Instead of simply cancelling the first amendment to the constitution, setting themselves up for a court challenge, the Bush administration came up with a series of sneaky rules to undermine those rights. One thing they've done is to classify everything as a secret -- no public right to know.

When they began the war in Iraq, the Bush administration did not want a pesky press telling the public the truth. So they openly threatened the press with a bizzarre unconstitutional policy originally adopted by the Pentagon which prohibited anyone from taking or publishing photos of coffins carrying the U.S. war dead back to this country. It's almost as if by making it illegal to show the photo of the coffin, they erased the dead. Out of sight out of mind. I wonder if the families of the dead have forgotten, erased the memories of their family members, as if they never existed, or as if they didn't really matter. And they most certainly did not matter to the Bush regime which sent young bodies to war without protective gear, instead taking the money that should have been used to protect our people and giving it to Cheney's business, Halliburton, to perform such vital services as bringing pizzas to the U.S. Embassy.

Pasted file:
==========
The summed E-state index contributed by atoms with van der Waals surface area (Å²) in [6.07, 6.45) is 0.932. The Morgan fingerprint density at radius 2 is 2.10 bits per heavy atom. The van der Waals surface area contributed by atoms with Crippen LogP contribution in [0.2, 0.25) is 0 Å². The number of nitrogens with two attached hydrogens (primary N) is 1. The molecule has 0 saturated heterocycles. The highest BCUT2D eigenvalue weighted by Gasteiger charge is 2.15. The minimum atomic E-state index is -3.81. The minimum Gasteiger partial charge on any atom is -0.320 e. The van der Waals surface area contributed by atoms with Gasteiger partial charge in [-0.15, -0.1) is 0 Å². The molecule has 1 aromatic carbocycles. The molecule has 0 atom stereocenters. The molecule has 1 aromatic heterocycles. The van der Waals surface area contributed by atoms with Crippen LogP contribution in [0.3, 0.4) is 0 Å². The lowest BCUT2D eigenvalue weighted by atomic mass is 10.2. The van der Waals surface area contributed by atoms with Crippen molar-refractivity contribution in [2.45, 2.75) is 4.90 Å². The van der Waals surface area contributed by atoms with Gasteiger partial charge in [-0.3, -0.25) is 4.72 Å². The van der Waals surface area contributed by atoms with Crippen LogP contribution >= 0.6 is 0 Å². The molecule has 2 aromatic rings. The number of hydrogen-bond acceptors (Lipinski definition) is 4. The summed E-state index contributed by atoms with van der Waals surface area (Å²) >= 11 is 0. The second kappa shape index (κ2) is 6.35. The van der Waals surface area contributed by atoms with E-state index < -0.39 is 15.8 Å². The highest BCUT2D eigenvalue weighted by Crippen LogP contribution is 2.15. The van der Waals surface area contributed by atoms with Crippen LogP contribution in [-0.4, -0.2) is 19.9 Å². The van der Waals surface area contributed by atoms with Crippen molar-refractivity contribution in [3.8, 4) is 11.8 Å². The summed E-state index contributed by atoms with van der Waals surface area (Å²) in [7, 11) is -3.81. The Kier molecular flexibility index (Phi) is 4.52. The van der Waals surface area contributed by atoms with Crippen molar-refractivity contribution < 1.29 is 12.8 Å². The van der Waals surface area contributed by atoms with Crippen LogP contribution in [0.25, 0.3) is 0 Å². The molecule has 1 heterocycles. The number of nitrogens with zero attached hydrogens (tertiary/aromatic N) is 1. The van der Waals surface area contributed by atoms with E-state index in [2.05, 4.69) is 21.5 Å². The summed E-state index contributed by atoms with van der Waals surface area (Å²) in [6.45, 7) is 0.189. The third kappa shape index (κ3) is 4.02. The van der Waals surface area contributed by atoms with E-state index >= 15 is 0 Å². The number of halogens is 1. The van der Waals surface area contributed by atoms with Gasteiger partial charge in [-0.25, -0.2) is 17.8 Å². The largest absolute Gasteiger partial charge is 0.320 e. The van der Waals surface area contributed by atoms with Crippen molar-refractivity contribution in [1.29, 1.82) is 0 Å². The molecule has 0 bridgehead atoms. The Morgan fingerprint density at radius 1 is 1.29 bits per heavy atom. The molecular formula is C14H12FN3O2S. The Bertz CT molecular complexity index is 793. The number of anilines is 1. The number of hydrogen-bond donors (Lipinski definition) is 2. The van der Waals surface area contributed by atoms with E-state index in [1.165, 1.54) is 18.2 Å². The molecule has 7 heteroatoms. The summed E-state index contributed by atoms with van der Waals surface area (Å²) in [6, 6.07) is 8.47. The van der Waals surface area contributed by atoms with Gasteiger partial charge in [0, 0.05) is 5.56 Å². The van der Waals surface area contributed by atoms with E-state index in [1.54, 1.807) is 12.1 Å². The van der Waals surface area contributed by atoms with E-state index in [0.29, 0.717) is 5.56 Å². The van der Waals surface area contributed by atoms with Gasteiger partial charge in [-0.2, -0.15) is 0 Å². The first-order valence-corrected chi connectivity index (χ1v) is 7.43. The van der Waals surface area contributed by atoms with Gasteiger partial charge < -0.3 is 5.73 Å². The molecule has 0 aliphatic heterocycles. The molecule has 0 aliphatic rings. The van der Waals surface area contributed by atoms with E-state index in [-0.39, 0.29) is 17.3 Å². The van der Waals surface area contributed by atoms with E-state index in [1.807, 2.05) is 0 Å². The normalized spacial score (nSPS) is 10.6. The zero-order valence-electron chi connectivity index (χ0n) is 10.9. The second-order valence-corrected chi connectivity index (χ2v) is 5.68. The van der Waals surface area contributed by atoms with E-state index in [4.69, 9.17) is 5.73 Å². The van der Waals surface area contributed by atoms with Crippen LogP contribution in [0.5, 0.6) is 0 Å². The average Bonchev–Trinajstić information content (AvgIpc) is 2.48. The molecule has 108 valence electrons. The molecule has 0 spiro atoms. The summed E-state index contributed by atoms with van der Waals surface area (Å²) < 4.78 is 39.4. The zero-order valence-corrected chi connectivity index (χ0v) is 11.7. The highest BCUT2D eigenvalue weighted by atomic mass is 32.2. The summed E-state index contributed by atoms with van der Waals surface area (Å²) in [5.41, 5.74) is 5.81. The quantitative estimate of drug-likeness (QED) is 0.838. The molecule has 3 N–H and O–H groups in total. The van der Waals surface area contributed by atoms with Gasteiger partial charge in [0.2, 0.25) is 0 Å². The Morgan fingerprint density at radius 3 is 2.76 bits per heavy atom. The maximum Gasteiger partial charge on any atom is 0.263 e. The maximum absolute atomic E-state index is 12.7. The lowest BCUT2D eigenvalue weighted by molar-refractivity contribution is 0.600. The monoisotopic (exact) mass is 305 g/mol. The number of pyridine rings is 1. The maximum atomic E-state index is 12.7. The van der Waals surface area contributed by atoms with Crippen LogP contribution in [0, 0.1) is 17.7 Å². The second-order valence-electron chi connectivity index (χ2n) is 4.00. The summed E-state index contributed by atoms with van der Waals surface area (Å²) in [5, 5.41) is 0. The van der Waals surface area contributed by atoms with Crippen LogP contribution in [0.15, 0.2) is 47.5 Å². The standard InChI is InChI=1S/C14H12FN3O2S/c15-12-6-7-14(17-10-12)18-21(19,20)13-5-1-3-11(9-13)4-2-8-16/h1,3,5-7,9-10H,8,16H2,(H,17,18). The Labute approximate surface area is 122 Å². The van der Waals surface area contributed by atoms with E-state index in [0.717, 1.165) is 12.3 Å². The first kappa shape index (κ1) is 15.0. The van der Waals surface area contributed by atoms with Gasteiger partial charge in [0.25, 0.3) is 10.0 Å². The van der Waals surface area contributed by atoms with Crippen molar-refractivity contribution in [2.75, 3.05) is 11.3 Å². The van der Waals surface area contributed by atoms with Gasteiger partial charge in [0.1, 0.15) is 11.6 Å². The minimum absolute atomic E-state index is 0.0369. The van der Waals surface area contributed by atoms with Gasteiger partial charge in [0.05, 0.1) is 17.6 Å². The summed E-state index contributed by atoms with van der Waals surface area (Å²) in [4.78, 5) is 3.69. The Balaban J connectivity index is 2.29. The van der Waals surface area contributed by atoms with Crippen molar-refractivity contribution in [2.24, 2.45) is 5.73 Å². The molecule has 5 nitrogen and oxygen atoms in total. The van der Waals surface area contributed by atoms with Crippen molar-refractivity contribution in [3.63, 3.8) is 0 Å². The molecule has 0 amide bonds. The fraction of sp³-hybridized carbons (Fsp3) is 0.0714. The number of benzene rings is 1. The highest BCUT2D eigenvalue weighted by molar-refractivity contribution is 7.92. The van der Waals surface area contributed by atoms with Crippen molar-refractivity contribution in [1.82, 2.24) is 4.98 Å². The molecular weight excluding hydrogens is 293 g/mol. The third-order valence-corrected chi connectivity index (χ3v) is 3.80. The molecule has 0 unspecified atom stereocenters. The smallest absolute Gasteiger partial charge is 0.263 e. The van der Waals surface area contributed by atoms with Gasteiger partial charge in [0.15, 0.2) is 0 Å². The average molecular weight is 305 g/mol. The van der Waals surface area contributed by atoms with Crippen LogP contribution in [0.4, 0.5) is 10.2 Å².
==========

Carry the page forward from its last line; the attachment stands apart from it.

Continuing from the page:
It was originally the Pentagon that banned taking or displaying photos of the U.S. Dead. They claimed they were "protecting" the families. But their real purpose was more likely to prevent the public from seeing the brutality of war, of our young people who were being slaughtered. The Republicans believed that the country had risen up against the Vietnam War in part because the media brought it into peoples' homes every night on the evening news, with live film showing young Americans dying, suffering, losing limbs in the jungles of some far-away country. So the government figured if they kept the American public ignorant, they could get away with whatever they wanted.